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weathered grace in portugal

The grim fact was unrelenting rain, this trip to Portugal. There wasn’t even a gasp of sun in our nine days, but despite the gray, my memories are about color, texture, and an unstudied but penetrating aesthetic confidence that permeates the country.

In a typical self-deprecating analysis of his home, one young man gave us the country’s one-liner history lesson: “We peaked in 1500, and it’s been downhill ever since.”We heard a lot of these jokes, but soon came to realize that under it all, the Portuguese are very proud of this place, and feel no need to defend it or compare it to Spain or Italy. The art, architectural and cultural treasures of Lisbon and Porto–whether 16th century Manueline, 21st century modern, or anything in between–are extremely sophisticated and are best analyzed on their own significant terms.

All aspects of traveling in this country were perfect for us: the people, the food, the adventure/comfort balance, the unplanned and accidental moments. But now, looking back at the thousand or so photos taken that week, it’s clear that the places we stayed were what captured us. We took advantage of the pousada system, a network of hotels in old castles, convents, monasteries and other ancient buildings, and each one was more spectacular than the previous. Our last couple of nights were at the Palacio Belmonte, a castle with Roman, Visigoth, Moorish and Modern components, now owned by an eccentric, warm and fascinating couple who were ready to talk politics, art, food or anything in between. They darted in and out of the shadows of the castle, but really, we had the place to ourselves. Smoky fires smouldered in multiple fireplaces, Scarlatti drifted through the air, and we sat and read in each of the public rooms, between drenching walks outside.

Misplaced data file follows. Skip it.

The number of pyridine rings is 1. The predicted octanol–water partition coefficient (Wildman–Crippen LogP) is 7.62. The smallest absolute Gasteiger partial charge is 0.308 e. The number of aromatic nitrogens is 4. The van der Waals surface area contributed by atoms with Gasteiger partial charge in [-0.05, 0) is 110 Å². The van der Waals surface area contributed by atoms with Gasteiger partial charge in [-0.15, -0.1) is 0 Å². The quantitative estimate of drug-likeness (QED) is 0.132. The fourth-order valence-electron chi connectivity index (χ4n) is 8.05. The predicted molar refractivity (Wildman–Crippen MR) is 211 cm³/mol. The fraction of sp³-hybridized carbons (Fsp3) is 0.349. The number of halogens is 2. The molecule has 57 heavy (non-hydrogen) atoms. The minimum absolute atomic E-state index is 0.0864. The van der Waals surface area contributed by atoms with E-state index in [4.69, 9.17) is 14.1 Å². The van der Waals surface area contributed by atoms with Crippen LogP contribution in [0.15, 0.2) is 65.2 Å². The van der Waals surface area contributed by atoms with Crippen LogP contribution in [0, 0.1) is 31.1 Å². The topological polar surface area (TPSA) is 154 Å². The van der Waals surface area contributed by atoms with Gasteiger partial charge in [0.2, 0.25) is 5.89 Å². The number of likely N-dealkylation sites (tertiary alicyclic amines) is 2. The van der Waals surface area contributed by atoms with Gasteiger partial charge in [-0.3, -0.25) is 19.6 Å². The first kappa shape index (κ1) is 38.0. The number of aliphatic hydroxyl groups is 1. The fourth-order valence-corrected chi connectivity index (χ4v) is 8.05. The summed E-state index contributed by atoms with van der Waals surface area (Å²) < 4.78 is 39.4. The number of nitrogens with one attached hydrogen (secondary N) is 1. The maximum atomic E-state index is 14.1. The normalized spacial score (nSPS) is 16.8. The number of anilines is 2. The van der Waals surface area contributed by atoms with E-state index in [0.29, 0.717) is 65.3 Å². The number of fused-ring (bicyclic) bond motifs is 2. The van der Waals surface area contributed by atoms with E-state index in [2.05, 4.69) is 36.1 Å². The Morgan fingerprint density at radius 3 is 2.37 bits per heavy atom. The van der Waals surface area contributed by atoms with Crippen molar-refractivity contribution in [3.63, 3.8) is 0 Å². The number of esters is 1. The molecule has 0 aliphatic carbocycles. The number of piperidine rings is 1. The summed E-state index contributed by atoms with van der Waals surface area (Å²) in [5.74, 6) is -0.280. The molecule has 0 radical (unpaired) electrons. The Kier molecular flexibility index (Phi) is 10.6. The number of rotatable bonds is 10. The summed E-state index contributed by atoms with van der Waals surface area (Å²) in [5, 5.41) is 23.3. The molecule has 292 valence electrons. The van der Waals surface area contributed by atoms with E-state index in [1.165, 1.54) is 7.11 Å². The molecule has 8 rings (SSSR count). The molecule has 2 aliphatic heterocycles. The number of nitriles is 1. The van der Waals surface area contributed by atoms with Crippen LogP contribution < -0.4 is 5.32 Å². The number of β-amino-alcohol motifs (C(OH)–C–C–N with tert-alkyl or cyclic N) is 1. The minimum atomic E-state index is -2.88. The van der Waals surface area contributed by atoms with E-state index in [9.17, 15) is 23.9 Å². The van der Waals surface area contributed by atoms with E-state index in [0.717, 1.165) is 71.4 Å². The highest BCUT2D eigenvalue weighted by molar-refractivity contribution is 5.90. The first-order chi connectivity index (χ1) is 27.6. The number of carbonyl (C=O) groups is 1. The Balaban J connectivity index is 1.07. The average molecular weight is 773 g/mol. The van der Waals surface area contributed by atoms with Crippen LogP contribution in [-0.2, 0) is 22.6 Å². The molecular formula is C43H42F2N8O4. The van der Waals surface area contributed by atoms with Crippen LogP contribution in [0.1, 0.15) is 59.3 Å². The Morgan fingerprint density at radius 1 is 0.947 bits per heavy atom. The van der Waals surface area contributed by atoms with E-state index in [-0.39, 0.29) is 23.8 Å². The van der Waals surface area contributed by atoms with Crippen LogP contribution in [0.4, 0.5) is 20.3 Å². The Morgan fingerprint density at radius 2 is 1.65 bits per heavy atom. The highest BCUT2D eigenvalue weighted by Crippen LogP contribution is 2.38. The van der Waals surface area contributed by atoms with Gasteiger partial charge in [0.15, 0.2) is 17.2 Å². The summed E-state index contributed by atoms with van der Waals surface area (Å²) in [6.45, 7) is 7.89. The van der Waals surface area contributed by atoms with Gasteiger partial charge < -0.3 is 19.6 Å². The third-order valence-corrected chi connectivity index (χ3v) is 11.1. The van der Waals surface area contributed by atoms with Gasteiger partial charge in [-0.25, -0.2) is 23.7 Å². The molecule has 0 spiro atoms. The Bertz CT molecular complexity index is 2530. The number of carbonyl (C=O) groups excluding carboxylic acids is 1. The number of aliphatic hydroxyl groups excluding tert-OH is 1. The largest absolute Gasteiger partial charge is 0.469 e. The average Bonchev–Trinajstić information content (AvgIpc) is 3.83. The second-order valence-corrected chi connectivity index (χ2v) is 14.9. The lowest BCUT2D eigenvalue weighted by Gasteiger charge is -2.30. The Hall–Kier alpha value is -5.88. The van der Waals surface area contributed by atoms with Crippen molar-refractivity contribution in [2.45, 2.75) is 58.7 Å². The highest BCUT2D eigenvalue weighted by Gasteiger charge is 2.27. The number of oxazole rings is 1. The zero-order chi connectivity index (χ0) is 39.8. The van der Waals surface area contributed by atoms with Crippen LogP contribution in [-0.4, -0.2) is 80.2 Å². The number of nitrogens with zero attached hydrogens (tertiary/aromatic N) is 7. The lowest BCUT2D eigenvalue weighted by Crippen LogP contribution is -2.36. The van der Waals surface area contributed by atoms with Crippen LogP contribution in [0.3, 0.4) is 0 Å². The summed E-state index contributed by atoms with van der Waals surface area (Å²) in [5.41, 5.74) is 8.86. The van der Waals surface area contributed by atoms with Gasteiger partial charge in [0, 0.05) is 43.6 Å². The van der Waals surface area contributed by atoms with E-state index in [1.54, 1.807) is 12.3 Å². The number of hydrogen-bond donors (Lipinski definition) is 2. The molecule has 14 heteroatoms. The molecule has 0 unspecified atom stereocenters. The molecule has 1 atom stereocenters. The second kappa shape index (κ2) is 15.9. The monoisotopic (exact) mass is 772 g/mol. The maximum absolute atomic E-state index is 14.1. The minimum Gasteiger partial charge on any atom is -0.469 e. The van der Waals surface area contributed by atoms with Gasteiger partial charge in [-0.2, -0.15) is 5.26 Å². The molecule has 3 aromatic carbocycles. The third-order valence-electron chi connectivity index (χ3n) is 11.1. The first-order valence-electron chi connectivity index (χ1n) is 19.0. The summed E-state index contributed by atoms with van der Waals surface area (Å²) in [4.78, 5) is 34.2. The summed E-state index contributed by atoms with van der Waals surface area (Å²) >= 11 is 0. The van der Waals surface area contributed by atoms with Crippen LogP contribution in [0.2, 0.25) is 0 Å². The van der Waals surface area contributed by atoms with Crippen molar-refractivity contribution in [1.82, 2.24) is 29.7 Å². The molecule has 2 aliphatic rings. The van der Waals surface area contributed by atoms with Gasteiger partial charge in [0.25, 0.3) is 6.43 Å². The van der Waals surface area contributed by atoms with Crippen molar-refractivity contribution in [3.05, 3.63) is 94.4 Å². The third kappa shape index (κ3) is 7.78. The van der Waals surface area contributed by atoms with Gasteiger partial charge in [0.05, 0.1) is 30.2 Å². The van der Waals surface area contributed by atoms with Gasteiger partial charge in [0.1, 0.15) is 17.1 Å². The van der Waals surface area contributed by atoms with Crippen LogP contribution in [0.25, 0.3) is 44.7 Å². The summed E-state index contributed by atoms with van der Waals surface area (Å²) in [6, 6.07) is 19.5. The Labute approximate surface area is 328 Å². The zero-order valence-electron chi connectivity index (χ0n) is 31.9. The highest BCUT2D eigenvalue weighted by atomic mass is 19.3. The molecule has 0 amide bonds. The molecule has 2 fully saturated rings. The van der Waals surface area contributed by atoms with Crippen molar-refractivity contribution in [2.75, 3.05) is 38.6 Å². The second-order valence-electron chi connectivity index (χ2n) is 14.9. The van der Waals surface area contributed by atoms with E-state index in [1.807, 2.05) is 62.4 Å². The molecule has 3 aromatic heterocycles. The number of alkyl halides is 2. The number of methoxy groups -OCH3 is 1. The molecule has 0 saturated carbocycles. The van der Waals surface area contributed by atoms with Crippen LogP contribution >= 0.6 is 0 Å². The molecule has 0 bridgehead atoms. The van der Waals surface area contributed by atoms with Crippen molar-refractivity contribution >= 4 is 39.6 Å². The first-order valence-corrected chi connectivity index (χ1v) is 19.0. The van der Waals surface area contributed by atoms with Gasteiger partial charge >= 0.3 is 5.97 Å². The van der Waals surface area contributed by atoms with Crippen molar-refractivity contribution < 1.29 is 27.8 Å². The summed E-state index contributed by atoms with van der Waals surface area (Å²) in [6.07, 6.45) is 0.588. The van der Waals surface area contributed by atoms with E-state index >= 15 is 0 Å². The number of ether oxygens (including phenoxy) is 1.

At first, walking in Porto and Lisbon, one is reminded of many other grand old European cities, a bit down on their heels. But then, all of a sudden, there will be a glimpse of something so extravagant and beautiful that it takes your breath away. And then, those tiles! In the midst of gray stone, gray streets, and gray skies, again and again we came upon the brilliance of a blue and white tile facade, or arcade, or alcove. . . . . . .

Pousada Santa Maria du Buoro (renovation by Eduardo Suoto de Moura)

Pousada Castelo de Palmela

Pousada Castelo de Palmela

Lisbon street scene

Hotel Palacio Belmonte